Our journey began at the town of Lasah where we took a 4WD drive along a bumpy terrain with mostly uncompleted road and dirt terrain with 2 river crossings in between. It was scorching hot seated in the back. Took us 2.5 hours before we reached Kampong Lerlar, where a small community of the original aborigines of Malaysia – also known as Orang Asli, lived.
This community is comprised of 50 huts and has a population of 250 people. Kampong Lerlar is headed by its penghulu, or village head, Asu Busu.
Though there is a hint of technological advancement here because each household was fitted with a satellite dish outside the house, most of the houses I took a peek into did not have a television set installed. Most, in fact, were mainly bare. Their way of living was pretty primitive as well since the community’s water source was connected from a pipe to the river.
In Kampong Lerlar, the community grows their own vegetation and serves as cooks and porters to the occasional hikers like us who are looking forward to climb G7 Gunung Ulu Sepat (2161masl). It’s the first stop for what turns out to be an amazing adventure.
A 4 hours hike away and 1,000 meters higher lies Kampong Lengweng, which also serves as the Base Camp for Gunung Ulu Sepat. Climbers will usually spend the night here before attempting to make the summit the next morning. The entire kampong (village) consists of 3 main huts with 1 smaller one used as the kitchen area.
There used to be a settlement here a decade ago before everyone moved to the lower village at Kampong Lerlar. According to our guide Uncle Ming, only 2 elderly Orang Asli remained at Kampong Lengweng out of nostalgic reasons and self-sufficiency.
It is that self-sufficiency that inspires travelers who journey here. Toiling in the hot sun, sweat beading down his forehead, Achik lovingly tends to his tapioca crops. His hands deep in the cool soil, he inspects each leaf to make sure of the health of his livelihood. He lives off the land and is deeply connected with his home and how he subsists from day to day.
Achik isn’t the only one sweating from his labors of self-sufficiency. His family and friends – they too are people of the mountains, related to nature in the closest sense possible. They wake to the sound of birds and fall asleep listening to the call of insects and the nocturnal inhabitants. The valleys and the rivers are their daily scenery as they spend their days performing hard labor to survive.
Villages dot the mountains and the original Malaysian aborigines still live in their huts, at peace with the mountains that they share with so many visitors.
Gunung Ulu Sepat is the seventh highest mountain in Peninsula Malaysia, standing at 7,089 feet. It is located along the Titiwangsa Mountain Range and holds a place on the G12 summits where Malaysia’s highest ones are listed. The rainfall here happens quite frequently and although it makes for a muddy trek, it helps to provide life to the stunning plants and flowers along the thick foliage-covered trails.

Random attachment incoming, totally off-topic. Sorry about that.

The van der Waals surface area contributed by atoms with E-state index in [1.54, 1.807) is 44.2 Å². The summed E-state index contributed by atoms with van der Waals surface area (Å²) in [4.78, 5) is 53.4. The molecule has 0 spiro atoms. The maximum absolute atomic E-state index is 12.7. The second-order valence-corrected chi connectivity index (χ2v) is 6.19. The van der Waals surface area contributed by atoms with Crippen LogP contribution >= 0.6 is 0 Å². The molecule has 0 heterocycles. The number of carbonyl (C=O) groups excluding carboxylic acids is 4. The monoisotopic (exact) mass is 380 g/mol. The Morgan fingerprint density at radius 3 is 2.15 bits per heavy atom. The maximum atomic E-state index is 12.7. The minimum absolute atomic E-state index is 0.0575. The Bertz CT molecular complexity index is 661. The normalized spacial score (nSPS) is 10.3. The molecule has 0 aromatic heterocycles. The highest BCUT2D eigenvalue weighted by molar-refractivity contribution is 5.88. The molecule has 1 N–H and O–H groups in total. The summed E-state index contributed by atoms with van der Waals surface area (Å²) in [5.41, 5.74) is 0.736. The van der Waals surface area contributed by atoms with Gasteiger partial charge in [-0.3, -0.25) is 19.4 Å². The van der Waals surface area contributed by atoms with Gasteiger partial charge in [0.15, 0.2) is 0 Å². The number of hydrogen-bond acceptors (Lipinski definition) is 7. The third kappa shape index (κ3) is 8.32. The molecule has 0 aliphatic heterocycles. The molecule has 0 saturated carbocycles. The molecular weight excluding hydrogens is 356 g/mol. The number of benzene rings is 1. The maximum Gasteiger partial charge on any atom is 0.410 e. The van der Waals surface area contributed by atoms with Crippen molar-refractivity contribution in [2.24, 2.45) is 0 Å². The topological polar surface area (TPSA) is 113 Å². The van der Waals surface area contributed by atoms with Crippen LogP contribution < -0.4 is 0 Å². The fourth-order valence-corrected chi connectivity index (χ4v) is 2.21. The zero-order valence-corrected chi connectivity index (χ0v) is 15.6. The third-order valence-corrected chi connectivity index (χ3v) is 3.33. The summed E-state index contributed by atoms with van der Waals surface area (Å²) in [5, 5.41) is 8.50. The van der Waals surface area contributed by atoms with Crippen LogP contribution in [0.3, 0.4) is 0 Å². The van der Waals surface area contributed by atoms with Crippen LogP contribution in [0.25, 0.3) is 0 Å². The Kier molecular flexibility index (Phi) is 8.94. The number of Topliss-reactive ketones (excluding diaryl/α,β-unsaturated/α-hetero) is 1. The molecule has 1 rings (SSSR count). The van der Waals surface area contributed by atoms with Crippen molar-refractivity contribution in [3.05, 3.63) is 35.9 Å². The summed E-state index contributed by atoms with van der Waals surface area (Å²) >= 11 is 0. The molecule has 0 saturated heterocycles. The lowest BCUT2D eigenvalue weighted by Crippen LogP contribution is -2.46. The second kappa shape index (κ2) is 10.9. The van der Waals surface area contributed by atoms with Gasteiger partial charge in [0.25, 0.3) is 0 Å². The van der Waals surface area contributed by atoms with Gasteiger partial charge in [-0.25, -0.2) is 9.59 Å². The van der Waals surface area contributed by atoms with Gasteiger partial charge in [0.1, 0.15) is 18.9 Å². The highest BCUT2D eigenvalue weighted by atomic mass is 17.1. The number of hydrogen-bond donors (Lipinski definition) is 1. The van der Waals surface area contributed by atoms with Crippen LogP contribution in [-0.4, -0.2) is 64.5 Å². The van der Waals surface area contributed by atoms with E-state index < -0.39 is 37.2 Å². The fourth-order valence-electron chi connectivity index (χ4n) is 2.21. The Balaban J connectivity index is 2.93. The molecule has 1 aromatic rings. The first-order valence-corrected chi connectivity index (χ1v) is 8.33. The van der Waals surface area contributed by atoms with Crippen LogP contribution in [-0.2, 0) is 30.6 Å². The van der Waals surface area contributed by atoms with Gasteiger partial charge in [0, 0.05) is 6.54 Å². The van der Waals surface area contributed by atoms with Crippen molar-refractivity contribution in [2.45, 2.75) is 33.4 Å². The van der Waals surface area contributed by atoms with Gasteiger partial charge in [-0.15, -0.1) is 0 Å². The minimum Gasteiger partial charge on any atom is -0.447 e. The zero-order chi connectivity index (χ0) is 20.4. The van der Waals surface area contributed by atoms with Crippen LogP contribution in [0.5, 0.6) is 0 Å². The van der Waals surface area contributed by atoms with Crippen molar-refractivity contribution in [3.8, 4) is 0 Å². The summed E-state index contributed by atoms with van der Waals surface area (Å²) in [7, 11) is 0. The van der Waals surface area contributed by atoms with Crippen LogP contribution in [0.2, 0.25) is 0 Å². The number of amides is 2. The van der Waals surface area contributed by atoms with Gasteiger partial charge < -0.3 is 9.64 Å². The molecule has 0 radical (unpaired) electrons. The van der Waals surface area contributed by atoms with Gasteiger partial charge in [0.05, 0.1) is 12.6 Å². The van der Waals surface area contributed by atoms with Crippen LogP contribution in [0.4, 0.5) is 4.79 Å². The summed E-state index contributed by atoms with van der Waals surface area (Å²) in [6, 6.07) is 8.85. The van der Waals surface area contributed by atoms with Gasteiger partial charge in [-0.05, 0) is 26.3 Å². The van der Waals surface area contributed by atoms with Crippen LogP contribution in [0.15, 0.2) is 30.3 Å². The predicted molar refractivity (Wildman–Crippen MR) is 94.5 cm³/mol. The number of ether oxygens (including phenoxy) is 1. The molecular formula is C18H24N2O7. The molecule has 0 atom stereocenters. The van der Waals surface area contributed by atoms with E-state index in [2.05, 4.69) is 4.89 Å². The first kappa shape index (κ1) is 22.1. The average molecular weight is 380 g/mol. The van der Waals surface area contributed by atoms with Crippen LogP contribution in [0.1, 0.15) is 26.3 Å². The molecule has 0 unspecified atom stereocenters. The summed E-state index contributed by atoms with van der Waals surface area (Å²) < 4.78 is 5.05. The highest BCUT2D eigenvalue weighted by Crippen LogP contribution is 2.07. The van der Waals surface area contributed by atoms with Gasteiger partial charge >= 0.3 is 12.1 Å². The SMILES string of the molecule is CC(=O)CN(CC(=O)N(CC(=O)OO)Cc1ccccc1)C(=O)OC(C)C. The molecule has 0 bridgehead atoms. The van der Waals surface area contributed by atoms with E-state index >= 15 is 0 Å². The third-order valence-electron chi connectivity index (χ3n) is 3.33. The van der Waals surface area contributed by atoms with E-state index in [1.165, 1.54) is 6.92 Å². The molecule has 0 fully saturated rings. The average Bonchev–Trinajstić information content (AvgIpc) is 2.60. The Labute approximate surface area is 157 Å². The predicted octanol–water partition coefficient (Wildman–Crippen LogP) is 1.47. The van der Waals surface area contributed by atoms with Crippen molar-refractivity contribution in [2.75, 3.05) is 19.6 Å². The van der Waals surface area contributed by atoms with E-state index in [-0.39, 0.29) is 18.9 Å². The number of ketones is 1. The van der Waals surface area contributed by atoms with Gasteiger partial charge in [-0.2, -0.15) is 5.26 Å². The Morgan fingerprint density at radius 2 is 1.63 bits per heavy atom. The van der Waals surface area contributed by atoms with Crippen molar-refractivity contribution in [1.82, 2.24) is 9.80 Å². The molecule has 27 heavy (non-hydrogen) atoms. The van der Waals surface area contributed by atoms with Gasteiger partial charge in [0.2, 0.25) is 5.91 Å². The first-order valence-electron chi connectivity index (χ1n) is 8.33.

Along the trek, you will run into the Orang Asli village, so it is a good idea to bring along used clothing to donate to the local people in exchange for sharing their beautiful community with you. You can also help support the local village by hiring individuals as your guide or porter on the mountain. They typically charge 100 RM for their services and 30 RM for food.
Just taking a moment to explore the villages is an interesting aside from the hike. You will be able to witness their primitive way of living as they source water from the river and grow mostly all of their own food.
Coming prepared for this hike is key to your success. You’ll want to have everything you need to be comfortable, safe, and still have an enjoyable journey. The trail is long and challenging, so make sure that your fitness is up to par before embarking on this trek. Some necessary items for this trip will be a raincoat, jacket, torch or headlamp, sleeping bag or mat. The hiking trail takes about 2-3 days so think wisely about your water supply. Bring enough to last you between water refill points. A strong and sturdy backpack is also a good idea to bring along as you will have much to carry.
If you are an experienced hiker looking for a challenge paired with beautiful scenery and up front culture, a trek on Gunung Ulus Sepat may make the perfect journey for you. Grab your hiking books and get ready to take a glimpse into the lives of some amazing local people.
Life can be simple, yet still enjoyable. There is a certain pleasure in knowing that humanity and nature can still function in complete harmony. Trekkers get a glimpse of this every time they make their way to the summit of a mountain or find a hidden gem in a forest that has been lost for generations.
Men like Achick inspire us not because they work hard or have found a way to co-exist daily with nature. They inspire us because they are completely content with their circumstances of life. Even with people seeking new travelled paths on a regular basis, there is no thought to the technological trappings that others feel they need.
There is just peace.
Catch the highlights of this trip on Youtube